Today what we are going to reflect upon is Imparting knowledge. Specifically, how do you impart knowledge and make “it sticky” so that others don’t forget it. How do you give the information in a way that they can recall it and make it work just for them.
Do you sometimes find you tell people things they know and they just completely forget it? Or you think they understand but actually they have no idea what you’ve said and worst of all they’ve also got no idea about how to apply that information.
This can lead to all sorts of problems, as you might be expecting a certain outcome in a specific time window but unfortunately the reality is it doesn’t happen.
You could be in a situation where you have given somebody important information and the standards you expected for that work. You’re expecting them to act on the information and they just don’t. They do absolutely nothing with that information or that knowledge or perhaps they potentially do that work to an inferior standard.
And that’s a real shame because it’s a waste of your time and it’s also a waste of their time. It means that either you’re going to have to repeat the message that you have already given them or alternatively you are going to have to do the work yourself because it’s not at the standard that you were expecting it to be at.
Would you agree that this is a waste of resources?
These situations create a massive waste of your time and it’s highly frustrating and I’m sure you have better things to do than having to explain things time and time again.
Now as we have talked about previously in other videos, blogs and articles, there are many ways that individuals learn and then retain the information given. You should consider all these different learning techniques’ and learn a method that allows you to get your key messages across and impart the information required by targeting multiple different styles.
When you do that, people will assimilate and retain that information and knowledge given, applying that material for themselves and achieving the goals set. Of course, then they are able to achieve the results that you are expecting and maybe then you don’t have to do all those late nights or all the early mornings.
So, when you’re thinking about how you’re going to impart knowledge, it needs to be in a way that makes it “sticky”, so people will remember it. But not just remember it but also understand how to utilise it. You need to be thinking at about six different training techniques that need to be part of that knowledge transfer conversation.
One of those six key techniques is to use analogies.
Analogies are great because they allow people to be able to relate something that they’re currently doing or that they know today with something that you want them to do or know tomorrow. If you then bring these two aspects together correctly they can associate the two straight away as they have a reference point that works for them, it’s already part of their mindset.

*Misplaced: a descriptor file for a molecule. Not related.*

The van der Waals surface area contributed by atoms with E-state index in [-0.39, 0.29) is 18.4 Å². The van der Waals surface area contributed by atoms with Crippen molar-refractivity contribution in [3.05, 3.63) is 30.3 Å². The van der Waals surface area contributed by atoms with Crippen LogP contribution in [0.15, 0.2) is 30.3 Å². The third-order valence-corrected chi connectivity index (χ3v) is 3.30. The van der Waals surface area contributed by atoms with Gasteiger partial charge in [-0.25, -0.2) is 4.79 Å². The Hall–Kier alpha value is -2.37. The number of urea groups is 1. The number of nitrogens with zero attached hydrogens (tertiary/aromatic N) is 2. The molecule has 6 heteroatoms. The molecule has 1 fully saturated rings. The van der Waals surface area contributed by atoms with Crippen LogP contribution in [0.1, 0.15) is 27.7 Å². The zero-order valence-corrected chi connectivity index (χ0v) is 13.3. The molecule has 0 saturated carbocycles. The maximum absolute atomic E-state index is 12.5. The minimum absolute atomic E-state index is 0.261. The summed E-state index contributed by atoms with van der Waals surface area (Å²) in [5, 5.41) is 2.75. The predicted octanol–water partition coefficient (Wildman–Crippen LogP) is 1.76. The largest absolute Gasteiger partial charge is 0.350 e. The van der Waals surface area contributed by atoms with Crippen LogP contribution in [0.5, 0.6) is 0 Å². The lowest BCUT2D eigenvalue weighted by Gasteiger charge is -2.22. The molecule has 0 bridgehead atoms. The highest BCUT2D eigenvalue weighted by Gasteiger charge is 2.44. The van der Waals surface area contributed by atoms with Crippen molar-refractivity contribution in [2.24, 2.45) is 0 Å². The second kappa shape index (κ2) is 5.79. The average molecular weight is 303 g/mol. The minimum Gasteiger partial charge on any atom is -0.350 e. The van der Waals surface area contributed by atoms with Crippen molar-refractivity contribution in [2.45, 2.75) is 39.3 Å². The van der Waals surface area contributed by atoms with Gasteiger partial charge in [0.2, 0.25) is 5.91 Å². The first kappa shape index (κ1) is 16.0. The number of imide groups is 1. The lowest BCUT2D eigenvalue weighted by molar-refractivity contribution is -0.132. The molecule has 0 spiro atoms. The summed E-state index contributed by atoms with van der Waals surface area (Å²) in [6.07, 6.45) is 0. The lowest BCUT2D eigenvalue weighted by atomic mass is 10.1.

It’s a little bit like cooking. You will not know every single recipe in the book but you’ve probably got a good idea about doing one or two things. So, for instance, taking the example of cooking a bacon sandwich, this is very similar to cooking a sausage sandwich. So, you could use the analogy of cooking a bacon sandwich which they know how to make to then give them similar instructions for creating a good sausage sandwich. These kinds of analogies work very well.
Now when you start to think about things in a broader sense or when you get to a more complicated subject area, you may need to break the knowledge down into smaller steps and smaller simpler analogies. So, for instance, you might be looking at how can you associate the act of trading stocks and shares and what it feels like to be a trader. You could use an analogy for being in a relationship.
You know when you get into a relationship at first everything’s really good. Everything is really high and you know where everything’s going. You’re bouncing along quite happily for a while and then you have that rocky moment, something that you don’t quite enjoy or it’s not quite the way you want it to be. But you stick with it because they become your project.
You’re going to make sure you can fix the issues and then everything’s going to work fine again. Then the relationship may take some more bumps but you’ve been with them for so long it’s kind of a long-term investment so you need to stick with it. And before long if things keep going downwards, you might find yourself in a relationship that you really didn’t want to be in and before that point arrives you really should have got out, but how many people do? It’s the same with stocks and shares.
You can see how you can relate one kind of experience to another no matter how different and diverse they are, but first, you should find those common experiences – the ones that most people have already had so you can then relate the two together to in an analogy.
Do you want to understand how to make knowledge “sticky”, and to get that key information across to as many different people as possible? By understanding the Six different techniques that need to be part of that knowledge transfer conversation, you can achieve the results that you’re looking for. Or are you just going to continue to do what you are doing now, working longer and longer hours to get everything done?
As Benjamin Franklin once said, “An Investment in knowledge pays the best interest!”